Kokiri Forest . . .

Link climbed up to his house. He had been able to go back and forth from his house when he needed provisions before on his journey. Just like Zelda though, the house wasn’t going to be an option much longer. He tended to carry what he needed, but he would need one more small boost. He couldn’t stay long, he left Zelda right outside, hiding behind a tree. She didn’t understand fighting, and if Ganondorf’s enemy came for her, it would be easy to grab her. Luckily, there should just be Deku Babas out there.

Gathering up the last of his important things, mainly the clothes, he took one quick look at home. Even he still had something solid to come back too. He could still enter the forest and see Saria, play with the skull kids, and hear Mido’s heated voice about leaving. Home. But, it wasn’t him. One day, he’d grow up and everyone would have still found out, including him. I’m not Kokiri. It had to be goodbye.

He climbed back down, enjoying the running through the familiar grass and hopping from stone to stone. He moved quickly through the log and back to Zelda. He handed her a pair of clothes. She took them, a little uneased, but not complaining. He left her to get dressed behind the tree.

When she came out, she looked much more Kokiri. She touched the top of the hat with a funny expression but didn’t say anything. “Now what?”


Epona. Link managed it once, to accidentally get her out of the stable. She wasn’t very big yet, but she was big enough for two kids, and she’d grow with them just fine. He didn’t know what waited out there for them, but he’d need a safe place to put Zelda when things got rough. At least, until she got better at fighting. He ran over toward Malon, the farm girl who was delightfully swaying back and forth, singing another song.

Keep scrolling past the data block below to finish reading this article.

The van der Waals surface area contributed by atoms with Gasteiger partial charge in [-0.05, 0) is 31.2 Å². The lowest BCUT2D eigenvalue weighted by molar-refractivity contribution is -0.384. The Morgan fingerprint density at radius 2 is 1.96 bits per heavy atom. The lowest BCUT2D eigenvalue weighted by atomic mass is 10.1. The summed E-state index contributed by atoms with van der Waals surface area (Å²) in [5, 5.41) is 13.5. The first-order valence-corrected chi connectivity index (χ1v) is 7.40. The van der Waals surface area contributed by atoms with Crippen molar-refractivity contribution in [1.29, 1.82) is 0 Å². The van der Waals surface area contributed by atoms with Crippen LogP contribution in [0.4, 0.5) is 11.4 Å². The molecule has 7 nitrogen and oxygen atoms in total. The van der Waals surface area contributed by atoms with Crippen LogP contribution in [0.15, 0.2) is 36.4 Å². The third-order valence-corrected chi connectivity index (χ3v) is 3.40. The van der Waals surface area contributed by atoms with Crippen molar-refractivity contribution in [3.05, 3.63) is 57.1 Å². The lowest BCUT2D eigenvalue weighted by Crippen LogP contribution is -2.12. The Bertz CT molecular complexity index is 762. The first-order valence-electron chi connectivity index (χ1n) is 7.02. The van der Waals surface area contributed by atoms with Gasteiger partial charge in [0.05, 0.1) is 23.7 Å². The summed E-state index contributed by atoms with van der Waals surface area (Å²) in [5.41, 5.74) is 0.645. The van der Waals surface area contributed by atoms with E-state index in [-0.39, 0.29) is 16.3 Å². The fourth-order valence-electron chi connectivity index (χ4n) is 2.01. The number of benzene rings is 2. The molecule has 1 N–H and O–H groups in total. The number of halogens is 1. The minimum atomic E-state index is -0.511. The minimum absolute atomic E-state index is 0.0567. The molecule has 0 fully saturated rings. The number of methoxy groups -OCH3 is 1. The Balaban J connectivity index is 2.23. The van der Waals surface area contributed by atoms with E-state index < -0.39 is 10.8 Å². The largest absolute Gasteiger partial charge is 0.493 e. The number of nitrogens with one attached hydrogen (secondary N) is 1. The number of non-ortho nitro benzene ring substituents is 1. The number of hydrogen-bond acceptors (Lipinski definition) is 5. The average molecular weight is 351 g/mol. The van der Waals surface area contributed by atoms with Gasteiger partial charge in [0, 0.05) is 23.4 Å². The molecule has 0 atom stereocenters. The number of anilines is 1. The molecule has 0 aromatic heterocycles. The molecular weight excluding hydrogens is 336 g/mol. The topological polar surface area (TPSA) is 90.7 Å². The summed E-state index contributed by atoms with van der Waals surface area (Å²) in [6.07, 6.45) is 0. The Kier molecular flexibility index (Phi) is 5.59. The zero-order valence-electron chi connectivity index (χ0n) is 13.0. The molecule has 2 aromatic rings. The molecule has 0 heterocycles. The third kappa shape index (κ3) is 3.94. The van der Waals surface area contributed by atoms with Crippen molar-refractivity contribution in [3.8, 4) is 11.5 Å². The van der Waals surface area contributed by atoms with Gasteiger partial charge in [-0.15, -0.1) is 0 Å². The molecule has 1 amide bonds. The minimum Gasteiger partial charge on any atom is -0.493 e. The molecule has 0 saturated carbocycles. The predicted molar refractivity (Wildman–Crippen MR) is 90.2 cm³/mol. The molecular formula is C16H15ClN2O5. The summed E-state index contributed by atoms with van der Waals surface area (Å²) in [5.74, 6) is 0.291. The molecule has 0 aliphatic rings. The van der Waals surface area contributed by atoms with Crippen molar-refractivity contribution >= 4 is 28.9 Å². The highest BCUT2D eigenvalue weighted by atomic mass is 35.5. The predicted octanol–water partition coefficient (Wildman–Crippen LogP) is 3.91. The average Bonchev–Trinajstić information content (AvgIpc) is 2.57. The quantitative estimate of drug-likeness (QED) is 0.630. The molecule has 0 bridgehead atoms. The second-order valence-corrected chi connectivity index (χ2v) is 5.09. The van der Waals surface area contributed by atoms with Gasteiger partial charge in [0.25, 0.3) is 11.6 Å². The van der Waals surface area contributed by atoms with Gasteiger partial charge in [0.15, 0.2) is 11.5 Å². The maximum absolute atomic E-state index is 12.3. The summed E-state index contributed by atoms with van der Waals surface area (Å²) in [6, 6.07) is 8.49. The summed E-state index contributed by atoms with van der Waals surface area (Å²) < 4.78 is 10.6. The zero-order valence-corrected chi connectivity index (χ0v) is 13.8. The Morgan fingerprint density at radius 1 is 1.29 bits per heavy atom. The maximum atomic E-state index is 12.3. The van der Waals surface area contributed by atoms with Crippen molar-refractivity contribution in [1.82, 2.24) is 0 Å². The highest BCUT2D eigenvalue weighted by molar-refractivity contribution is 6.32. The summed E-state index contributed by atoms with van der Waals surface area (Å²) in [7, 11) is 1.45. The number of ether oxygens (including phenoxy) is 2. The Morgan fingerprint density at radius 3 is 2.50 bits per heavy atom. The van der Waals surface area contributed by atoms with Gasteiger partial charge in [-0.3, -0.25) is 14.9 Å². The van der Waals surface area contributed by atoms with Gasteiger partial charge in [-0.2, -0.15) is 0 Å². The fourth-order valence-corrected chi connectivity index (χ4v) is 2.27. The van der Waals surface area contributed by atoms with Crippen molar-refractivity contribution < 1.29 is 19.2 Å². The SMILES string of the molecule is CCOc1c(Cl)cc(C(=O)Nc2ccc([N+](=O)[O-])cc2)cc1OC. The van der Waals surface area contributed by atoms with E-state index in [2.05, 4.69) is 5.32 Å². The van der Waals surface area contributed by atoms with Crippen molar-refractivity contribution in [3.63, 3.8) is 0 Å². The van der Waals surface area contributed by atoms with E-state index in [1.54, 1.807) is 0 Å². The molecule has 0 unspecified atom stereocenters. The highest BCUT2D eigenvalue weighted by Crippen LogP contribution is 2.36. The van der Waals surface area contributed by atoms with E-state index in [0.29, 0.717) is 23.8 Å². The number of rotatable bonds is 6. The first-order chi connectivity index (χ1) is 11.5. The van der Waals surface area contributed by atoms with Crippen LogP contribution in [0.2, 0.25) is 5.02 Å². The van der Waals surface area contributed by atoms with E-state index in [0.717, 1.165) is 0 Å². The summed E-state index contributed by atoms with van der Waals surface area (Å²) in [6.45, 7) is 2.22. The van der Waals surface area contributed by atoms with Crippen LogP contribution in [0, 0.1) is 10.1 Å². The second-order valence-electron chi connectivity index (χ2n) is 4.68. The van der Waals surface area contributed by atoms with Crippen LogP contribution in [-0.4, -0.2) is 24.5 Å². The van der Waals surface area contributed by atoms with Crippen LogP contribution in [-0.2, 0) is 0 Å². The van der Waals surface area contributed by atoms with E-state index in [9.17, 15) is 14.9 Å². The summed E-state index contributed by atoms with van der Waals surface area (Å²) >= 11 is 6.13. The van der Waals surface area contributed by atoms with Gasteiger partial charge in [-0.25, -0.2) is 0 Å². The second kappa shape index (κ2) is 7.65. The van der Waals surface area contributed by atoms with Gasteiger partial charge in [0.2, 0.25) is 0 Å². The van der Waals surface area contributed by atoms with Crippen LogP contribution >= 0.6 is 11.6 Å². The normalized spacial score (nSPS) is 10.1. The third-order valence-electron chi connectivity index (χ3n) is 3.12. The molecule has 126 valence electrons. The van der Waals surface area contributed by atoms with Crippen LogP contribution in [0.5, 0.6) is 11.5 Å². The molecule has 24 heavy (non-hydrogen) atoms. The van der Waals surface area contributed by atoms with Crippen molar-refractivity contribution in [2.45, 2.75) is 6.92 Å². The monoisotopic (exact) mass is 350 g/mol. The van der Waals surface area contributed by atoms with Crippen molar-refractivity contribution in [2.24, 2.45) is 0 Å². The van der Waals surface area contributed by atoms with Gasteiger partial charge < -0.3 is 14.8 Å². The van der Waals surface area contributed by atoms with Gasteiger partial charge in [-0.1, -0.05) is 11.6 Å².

This time, she stopped when she saw Link. She didn’t seem as happy to see him. Not real surprising, he threatened her dad with a slingshot. “Fairy boy. Unless you bring back Princess Zelda, dad said you couldn’t stay.”

Yep, trouble. Better make it quick. He played his ocarina, the song that Epona liked, and she came toward him. . .


Zelda was almost right outside the ranch. Link wanted to come back here for some reason. More milk? They were fine right now. She touched the little hat again. “It’s all so different.” She walked back and forth a little. “Everything’s different.” For one, Link was weird. Well, not weird, different. He didn’t like to talk much unless he had to. Unless it was something he had to explain, he’d rather just do the action or let someone figure it out. Zelda was polite, but she talked a lot more. Communicated much better.

He didn’t tell her he was going to the forest to get clothes. Just indicated that she stay there, and he came back with him. Now they were at a ranch, and who knew what he was doing?